SELECT tblMembers.MemberID, tblMembers.Title, tblMembers.FirstName, tblMembers.LastName, tblFamilyTree.RelativeMemberID, tblFamilyTree.RelationshipID, tblImportantDates2.EventID, tblImportantDates2.EventDate, tblFamilyTree.FullName, tblFamilyTree.DateDeceased
FROM tblRelationship INNER JOIN (tblMembers INNER JOIN (tblImportantDates2 INNER JOIN (tblFamilyTree INNER JOIN tblMembers AS tblMembers_1 ON tblFamilyTree.RelativeMemberID = tblMembers_1.MemberID) ON tblImportantDates2.MemberID = tblFamilyTree.RelativeMemberID) ON tblMembers.MemberID = tblFamilyTree.MemberID) ON tblRelationship.RelationshipID = tblFamilyTree.RelationshipID
WHERE (((tblFamilyTree.DateDeceased) Is Not Null)) OR (((tblImportantDates2.EventID)=7));

Any suggestions?

Thanks,

David
CERTIFIED EXPERT
Top Expert 2004
Commented:
This one is on us!
(Get your first solution completely free - no credit card required)
UNLOCK SOLUTION

Gain unlimited access to on-demand training courses with an Experts Exchange subscription.

Get Access
Why Experts Exchange?

Experts Exchange always has the answer, or at the least points me in the correct direction! It is like having another employee that is extremely experienced.

Jim Murphy
Programmer at Smart IT Solutions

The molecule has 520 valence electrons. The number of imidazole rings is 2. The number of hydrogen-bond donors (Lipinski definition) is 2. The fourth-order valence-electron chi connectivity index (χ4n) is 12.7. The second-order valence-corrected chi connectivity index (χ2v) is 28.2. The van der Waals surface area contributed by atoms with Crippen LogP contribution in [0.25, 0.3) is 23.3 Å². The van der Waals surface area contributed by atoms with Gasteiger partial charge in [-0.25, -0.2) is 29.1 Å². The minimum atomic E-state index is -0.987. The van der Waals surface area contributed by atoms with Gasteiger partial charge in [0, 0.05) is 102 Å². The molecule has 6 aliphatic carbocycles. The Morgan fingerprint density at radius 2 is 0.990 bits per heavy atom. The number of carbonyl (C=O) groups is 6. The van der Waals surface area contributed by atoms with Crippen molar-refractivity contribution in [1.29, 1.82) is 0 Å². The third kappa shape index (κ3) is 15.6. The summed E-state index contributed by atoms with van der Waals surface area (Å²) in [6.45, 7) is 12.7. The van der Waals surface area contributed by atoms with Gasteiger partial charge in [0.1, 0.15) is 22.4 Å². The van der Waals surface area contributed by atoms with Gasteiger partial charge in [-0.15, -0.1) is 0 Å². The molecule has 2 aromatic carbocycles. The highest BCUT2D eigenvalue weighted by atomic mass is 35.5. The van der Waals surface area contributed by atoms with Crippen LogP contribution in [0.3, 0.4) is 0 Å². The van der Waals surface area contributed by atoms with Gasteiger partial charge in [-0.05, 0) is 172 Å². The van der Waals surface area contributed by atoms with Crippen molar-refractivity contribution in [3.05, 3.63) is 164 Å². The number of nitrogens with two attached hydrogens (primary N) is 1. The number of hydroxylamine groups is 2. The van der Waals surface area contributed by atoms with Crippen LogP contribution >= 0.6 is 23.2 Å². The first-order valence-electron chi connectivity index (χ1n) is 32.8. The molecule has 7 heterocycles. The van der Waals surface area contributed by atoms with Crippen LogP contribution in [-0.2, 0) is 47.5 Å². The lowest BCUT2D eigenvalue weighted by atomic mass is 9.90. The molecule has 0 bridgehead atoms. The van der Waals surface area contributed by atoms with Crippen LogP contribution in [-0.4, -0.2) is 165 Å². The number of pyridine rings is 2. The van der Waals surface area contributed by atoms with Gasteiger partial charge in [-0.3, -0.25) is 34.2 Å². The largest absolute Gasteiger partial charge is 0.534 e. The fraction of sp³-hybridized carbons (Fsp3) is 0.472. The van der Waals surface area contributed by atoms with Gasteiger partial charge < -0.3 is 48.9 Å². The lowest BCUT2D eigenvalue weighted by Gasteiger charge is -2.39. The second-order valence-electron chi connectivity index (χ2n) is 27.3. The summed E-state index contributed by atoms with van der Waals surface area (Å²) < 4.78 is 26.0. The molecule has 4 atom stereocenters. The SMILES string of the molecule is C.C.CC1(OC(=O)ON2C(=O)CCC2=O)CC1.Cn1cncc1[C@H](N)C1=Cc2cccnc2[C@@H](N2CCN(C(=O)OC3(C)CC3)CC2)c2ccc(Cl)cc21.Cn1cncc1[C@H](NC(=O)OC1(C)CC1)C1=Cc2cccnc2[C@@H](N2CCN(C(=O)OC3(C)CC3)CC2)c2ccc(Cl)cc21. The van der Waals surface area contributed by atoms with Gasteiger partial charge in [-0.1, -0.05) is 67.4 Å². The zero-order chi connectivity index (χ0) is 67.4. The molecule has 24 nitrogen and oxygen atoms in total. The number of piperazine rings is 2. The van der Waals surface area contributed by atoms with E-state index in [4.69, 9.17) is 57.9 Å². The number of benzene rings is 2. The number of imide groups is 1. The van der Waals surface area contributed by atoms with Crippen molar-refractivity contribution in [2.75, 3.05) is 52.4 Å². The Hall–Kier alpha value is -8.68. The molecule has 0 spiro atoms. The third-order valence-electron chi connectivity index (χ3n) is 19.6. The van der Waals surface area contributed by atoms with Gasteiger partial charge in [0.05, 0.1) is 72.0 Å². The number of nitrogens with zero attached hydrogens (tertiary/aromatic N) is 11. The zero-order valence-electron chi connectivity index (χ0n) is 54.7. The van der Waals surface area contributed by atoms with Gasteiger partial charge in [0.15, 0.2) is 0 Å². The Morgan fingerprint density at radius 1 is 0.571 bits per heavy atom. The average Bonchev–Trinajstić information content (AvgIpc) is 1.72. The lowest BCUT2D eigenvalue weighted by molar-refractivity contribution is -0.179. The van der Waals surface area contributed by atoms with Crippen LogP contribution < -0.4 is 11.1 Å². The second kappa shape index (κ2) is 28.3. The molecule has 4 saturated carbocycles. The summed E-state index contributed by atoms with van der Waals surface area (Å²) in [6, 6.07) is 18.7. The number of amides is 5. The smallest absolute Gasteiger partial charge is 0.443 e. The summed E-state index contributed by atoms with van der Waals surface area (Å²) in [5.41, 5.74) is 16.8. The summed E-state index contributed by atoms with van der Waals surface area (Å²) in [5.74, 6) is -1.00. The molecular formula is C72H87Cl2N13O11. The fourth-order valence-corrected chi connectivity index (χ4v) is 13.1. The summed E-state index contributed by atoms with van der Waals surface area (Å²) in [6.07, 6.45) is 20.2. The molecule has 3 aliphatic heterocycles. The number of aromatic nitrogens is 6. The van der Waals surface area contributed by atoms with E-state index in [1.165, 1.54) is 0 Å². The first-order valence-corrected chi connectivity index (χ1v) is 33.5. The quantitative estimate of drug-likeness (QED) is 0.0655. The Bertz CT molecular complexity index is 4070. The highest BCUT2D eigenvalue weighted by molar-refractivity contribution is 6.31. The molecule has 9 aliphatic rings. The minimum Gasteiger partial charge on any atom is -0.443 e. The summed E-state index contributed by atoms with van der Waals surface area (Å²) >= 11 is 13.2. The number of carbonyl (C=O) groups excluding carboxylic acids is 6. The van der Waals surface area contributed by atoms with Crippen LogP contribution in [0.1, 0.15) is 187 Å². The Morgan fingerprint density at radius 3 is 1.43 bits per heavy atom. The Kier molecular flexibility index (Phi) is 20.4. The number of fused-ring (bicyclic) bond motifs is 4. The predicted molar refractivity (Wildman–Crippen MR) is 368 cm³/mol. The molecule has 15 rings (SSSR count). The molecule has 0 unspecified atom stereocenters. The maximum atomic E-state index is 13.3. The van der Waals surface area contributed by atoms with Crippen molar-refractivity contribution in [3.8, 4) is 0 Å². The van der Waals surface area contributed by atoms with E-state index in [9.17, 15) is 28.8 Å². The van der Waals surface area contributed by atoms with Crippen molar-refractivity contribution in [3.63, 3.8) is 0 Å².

When asked, what has been your best career decision?

Deciding to stick with EE.

Mohamed Asif
Technical Department Head

Being involved with EE helped me to grow personally and professionally.

Carl Webster
CTP, Sr Infrastructure Consultant
Empower Your Career
Did You Know?

We've partnered with two important charities to provide clean water and computer science education to those who need it most. READ MORE

Ask ANY Question

Connect with Certified Experts to gain insight and support on specific technology challenges including:

  • Troubleshooting
  • Research
  • Professional Opinions
Unlock the solution to this question.
Join our community and discover your potential

Experts Exchange is the only place where you can interact directly with leading experts in the technology field. Become a member today and access the collective knowledge of thousands of technology experts.

*This site is protected by reCAPTCHA and the Google Privacy Policy and Terms of Service apply.

OR

Please enter a first name

Please enter a last name

8+ characters (letters, numbers, and a symbol)

By clicking, you agree to the Terms of Use and Privacy Policy.